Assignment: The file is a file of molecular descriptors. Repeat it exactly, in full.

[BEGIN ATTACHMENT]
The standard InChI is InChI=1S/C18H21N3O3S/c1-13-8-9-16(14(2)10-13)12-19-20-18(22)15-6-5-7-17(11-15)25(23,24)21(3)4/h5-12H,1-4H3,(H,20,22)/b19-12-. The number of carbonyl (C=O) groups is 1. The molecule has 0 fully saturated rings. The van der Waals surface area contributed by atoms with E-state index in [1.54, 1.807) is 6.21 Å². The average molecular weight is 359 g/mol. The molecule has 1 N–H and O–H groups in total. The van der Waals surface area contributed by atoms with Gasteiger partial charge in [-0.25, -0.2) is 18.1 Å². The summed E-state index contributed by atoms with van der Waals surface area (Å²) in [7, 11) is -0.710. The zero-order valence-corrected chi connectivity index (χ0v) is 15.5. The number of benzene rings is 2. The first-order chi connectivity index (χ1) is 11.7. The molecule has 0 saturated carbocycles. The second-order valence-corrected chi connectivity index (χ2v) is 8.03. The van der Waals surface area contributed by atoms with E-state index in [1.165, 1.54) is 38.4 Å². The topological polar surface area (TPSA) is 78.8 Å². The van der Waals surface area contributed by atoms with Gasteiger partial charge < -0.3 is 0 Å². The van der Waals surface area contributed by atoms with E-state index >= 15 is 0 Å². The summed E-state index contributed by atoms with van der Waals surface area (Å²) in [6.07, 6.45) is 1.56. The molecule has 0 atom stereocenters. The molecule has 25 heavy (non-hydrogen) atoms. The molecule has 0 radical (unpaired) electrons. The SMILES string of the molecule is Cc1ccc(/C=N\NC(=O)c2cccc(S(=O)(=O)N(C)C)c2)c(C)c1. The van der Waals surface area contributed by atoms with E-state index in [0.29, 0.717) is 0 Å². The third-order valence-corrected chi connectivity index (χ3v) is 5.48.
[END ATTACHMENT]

The standard InChI is InChI=1S/C18H21N3O3S/c1-13-8-9-16(14(2)10-13)12-19-20-18(22)15-6-5-7-17(11-15)25(23,24)21(3)4/h5-12H,1-4H3,(H,20,22)/b19-12-. The number of carbonyl (C=O) groups is 1. The molecule has 0 fully saturated rings. The van der Waals surface area contributed by atoms with E-state index in [1.54, 1.807) is 6.21 Å². The average molecular weight is 359 g/mol. The molecule has 1 N–H and O–H groups in total. The van der Waals surface area contributed by atoms with Gasteiger partial charge in [-0.25, -0.2) is 18.1 Å². The summed E-state index contributed by atoms with van der Waals surface area (Å²) in [7, 11) is -0.710. The zero-order valence-corrected chi connectivity index (χ0v) is 15.5. The number of benzene rings is 2. The first-order chi connectivity index (χ1) is 11.7. The molecule has 0 saturated carbocycles. The second-order valence-corrected chi connectivity index (χ2v) is 8.03. The van der Waals surface area contributed by atoms with E-state index in [1.165, 1.54) is 38.4 Å². The topological polar surface area (TPSA) is 78.8 Å². The van der Waals surface area contributed by atoms with Gasteiger partial charge < -0.3 is 0 Å². The van der Waals surface area contributed by atoms with E-state index >= 15 is 0 Å². The summed E-state index contributed by atoms with van der Waals surface area (Å²) in [6.07, 6.45) is 1.56. The molecule has 0 atom stereocenters. The molecule has 25 heavy (non-hydrogen) atoms. The molecule has 0 radical (unpaired) electrons. The SMILES string of the molecule is Cc1ccc(/C=N\NC(=O)c2cccc(S(=O)(=O)N(C)C)c2)c(C)c1. The van der Waals surface area contributed by atoms with E-state index in [0.29, 0.717) is 0 Å². The third-order valence-corrected chi connectivity index (χ3v) is 5.48.